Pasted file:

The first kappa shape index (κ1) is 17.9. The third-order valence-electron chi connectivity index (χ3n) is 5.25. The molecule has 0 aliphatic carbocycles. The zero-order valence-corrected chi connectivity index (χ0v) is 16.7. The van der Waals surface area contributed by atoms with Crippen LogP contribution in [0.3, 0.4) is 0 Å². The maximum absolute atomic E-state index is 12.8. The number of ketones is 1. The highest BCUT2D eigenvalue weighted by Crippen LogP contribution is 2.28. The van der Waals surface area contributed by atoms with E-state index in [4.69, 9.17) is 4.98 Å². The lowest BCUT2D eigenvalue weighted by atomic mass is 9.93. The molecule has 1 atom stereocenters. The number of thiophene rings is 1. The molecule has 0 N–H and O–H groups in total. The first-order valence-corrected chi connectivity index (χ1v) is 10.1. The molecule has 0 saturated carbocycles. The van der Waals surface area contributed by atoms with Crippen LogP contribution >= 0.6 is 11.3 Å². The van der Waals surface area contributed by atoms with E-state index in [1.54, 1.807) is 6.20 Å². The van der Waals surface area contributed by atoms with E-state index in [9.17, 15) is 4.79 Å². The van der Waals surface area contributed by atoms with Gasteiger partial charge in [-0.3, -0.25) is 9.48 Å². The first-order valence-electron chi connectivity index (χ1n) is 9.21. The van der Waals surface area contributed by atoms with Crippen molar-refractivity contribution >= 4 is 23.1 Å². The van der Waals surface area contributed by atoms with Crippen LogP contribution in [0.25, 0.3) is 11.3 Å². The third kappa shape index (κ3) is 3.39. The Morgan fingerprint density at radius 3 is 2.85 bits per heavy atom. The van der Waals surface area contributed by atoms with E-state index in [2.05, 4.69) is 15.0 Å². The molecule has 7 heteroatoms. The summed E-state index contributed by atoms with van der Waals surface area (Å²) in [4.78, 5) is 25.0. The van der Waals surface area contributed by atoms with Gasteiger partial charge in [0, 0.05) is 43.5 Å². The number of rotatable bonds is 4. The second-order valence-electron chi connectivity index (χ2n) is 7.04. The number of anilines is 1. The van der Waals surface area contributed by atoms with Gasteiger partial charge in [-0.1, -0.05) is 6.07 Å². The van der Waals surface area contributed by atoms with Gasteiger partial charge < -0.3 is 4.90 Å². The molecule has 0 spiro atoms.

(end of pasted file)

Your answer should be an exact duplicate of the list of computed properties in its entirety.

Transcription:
The first kappa shape index (κ1) is 17.9. The third-order valence-electron chi connectivity index (χ3n) is 5.25. The molecule has 0 aliphatic carbocycles. The zero-order valence-corrected chi connectivity index (χ0v) is 16.7. The van der Waals surface area contributed by atoms with Crippen LogP contribution in [0.3, 0.4) is 0 Å². The maximum absolute atomic E-state index is 12.8. The number of ketones is 1. The highest BCUT2D eigenvalue weighted by Crippen LogP contribution is 2.28. The van der Waals surface area contributed by atoms with E-state index in [4.69, 9.17) is 4.98 Å². The lowest BCUT2D eigenvalue weighted by atomic mass is 9.93. The molecule has 1 atom stereocenters. The number of thiophene rings is 1. The molecule has 0 N–H and O–H groups in total. The first-order valence-corrected chi connectivity index (χ1v) is 10.1. The molecule has 0 saturated carbocycles. The van der Waals surface area contributed by atoms with Crippen LogP contribution >= 0.6 is 11.3 Å². The van der Waals surface area contributed by atoms with E-state index in [1.54, 1.807) is 6.20 Å². The van der Waals surface area contributed by atoms with E-state index in [9.17, 15) is 4.79 Å². The van der Waals surface area contributed by atoms with Gasteiger partial charge in [-0.3, -0.25) is 9.48 Å². The first-order valence-electron chi connectivity index (χ1n) is 9.21. The van der Waals surface area contributed by atoms with Crippen molar-refractivity contribution >= 4 is 23.1 Å². The van der Waals surface area contributed by atoms with Crippen LogP contribution in [0.25, 0.3) is 11.3 Å². The third kappa shape index (κ3) is 3.39. The Morgan fingerprint density at radius 3 is 2.85 bits per heavy atom. The van der Waals surface area contributed by atoms with E-state index in [2.05, 4.69) is 15.0 Å². The molecule has 7 heteroatoms. The summed E-state index contributed by atoms with van der Waals surface area (Å²) in [4.78, 5) is 25.0. The van der Waals surface area contributed by atoms with Gasteiger partial charge in [0, 0.05) is 43.5 Å². The number of rotatable bonds is 4. The second-order valence-electron chi connectivity index (χ2n) is 7.04. The number of anilines is 1. The van der Waals surface area contributed by atoms with Gasteiger partial charge in [-0.1, -0.05) is 6.07 Å². The van der Waals surface area contributed by atoms with Gasteiger partial charge < -0.3 is 4.90 Å². The molecule has 0 spiro atoms.